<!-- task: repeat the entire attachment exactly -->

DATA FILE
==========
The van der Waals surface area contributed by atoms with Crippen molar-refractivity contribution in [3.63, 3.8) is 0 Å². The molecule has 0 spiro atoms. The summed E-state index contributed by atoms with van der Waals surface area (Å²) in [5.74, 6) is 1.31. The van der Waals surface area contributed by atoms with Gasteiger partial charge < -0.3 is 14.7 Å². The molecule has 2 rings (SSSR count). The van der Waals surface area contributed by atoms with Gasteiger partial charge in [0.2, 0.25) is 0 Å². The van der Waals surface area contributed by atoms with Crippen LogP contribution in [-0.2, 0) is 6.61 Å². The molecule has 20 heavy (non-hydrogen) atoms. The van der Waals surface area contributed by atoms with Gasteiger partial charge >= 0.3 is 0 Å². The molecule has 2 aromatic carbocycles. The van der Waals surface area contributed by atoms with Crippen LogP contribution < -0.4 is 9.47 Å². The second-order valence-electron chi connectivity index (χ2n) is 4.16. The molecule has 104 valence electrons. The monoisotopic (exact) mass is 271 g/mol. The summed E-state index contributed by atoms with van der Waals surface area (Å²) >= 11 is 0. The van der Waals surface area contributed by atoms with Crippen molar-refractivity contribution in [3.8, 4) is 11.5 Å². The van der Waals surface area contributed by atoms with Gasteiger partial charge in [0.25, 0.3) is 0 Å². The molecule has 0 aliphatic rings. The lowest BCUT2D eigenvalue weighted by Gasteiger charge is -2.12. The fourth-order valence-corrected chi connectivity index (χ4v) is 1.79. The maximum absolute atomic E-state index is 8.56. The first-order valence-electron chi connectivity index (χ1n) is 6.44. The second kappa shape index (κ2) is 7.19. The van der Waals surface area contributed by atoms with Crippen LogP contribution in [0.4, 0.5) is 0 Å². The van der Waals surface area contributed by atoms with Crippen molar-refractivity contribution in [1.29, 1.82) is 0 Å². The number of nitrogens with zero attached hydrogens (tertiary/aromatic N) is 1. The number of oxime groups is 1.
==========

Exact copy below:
The van der Waals surface area contributed by atoms with Crippen molar-refractivity contribution in [3.63, 3.8) is 0 Å². The molecule has 0 spiro atoms. The summed E-state index contributed by atoms with van der Waals surface area (Å²) in [5.74, 6) is 1.31. The van der Waals surface area contributed by atoms with Gasteiger partial charge < -0.3 is 14.7 Å². The molecule has 2 rings (SSSR count). The van der Waals surface area contributed by atoms with Gasteiger partial charge in [0.2, 0.25) is 0 Å². The van der Waals surface area contributed by atoms with Crippen LogP contribution in [-0.2, 0) is 6.61 Å². The molecule has 20 heavy (non-hydrogen) atoms. The van der Waals surface area contributed by atoms with Gasteiger partial charge >= 0.3 is 0 Å². The molecule has 2 aromatic carbocycles. The van der Waals surface area contributed by atoms with Crippen LogP contribution < -0.4 is 9.47 Å². The second-order valence-electron chi connectivity index (χ2n) is 4.16. The molecule has 104 valence electrons. The monoisotopic (exact) mass is 271 g/mol. The summed E-state index contributed by atoms with van der Waals surface area (Å²) >= 11 is 0. The van der Waals surface area contributed by atoms with Crippen molar-refractivity contribution in [3.8, 4) is 11.5 Å². The van der Waals surface area contributed by atoms with Gasteiger partial charge in [0.25, 0.3) is 0 Å². The molecule has 0 aliphatic rings. The lowest BCUT2D eigenvalue weighted by Gasteiger charge is -2.12. The fourth-order valence-corrected chi connectivity index (χ4v) is 1.79. The maximum absolute atomic E-state index is 8.56. The first-order valence-electron chi connectivity index (χ1n) is 6.44. The second kappa shape index (κ2) is 7.19. The van der Waals surface area contributed by atoms with Crippen LogP contribution in [0.4, 0.5) is 0 Å². The van der Waals surface area contributed by atoms with Crippen molar-refractivity contribution in [1.29, 1.82) is 0 Å². The number of nitrogens with zero attached hydrogens (tertiary/aromatic N) is 1. The number of oxime groups is 1.